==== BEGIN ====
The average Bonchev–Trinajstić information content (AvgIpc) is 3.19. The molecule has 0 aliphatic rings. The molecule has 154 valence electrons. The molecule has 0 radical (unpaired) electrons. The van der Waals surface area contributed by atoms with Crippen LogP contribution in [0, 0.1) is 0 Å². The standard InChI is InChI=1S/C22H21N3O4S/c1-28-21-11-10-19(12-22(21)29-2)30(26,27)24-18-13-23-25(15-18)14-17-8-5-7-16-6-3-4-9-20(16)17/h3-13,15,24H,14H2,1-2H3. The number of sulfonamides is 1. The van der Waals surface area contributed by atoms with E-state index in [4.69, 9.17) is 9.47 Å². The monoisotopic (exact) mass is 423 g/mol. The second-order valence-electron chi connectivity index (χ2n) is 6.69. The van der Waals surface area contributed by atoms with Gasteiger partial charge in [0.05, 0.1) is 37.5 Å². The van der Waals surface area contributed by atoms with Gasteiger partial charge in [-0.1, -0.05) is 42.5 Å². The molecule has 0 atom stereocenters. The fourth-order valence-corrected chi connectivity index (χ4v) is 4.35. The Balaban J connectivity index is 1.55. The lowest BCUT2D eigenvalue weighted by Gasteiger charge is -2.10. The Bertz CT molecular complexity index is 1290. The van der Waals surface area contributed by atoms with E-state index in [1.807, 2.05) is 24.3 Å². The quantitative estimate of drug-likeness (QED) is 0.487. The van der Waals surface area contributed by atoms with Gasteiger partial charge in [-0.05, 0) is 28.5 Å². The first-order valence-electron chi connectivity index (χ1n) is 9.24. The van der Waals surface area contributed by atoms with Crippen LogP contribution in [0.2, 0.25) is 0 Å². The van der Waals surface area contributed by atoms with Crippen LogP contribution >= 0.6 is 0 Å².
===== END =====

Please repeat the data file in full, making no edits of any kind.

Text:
The average Bonchev–Trinajstić information content (AvgIpc) is 3.19. The molecule has 0 aliphatic rings. The molecule has 154 valence electrons. The molecule has 0 radical (unpaired) electrons. The van der Waals surface area contributed by atoms with Crippen LogP contribution in [0, 0.1) is 0 Å². The standard InChI is InChI=1S/C22H21N3O4S/c1-28-21-11-10-19(12-22(21)29-2)30(26,27)24-18-13-23-25(15-18)14-17-8-5-7-16-6-3-4-9-20(16)17/h3-13,15,24H,14H2,1-2H3. The number of sulfonamides is 1. The van der Waals surface area contributed by atoms with E-state index in [4.69, 9.17) is 9.47 Å². The monoisotopic (exact) mass is 423 g/mol. The second-order valence-electron chi connectivity index (χ2n) is 6.69. The van der Waals surface area contributed by atoms with Gasteiger partial charge in [0.05, 0.1) is 37.5 Å². The van der Waals surface area contributed by atoms with Gasteiger partial charge in [-0.1, -0.05) is 42.5 Å². The molecule has 0 atom stereocenters. The fourth-order valence-corrected chi connectivity index (χ4v) is 4.35. The Balaban J connectivity index is 1.55. The lowest BCUT2D eigenvalue weighted by Gasteiger charge is -2.10. The Bertz CT molecular complexity index is 1290. The van der Waals surface area contributed by atoms with E-state index in [1.807, 2.05) is 24.3 Å². The quantitative estimate of drug-likeness (QED) is 0.487. The van der Waals surface area contributed by atoms with Gasteiger partial charge in [-0.05, 0) is 28.5 Å². The first-order valence-electron chi connectivity index (χ1n) is 9.24. The van der Waals surface area contributed by atoms with Crippen LogP contribution in [0.2, 0.25) is 0 Å². The van der Waals surface area contributed by atoms with Crippen LogP contribution >= 0.6 is 0 Å².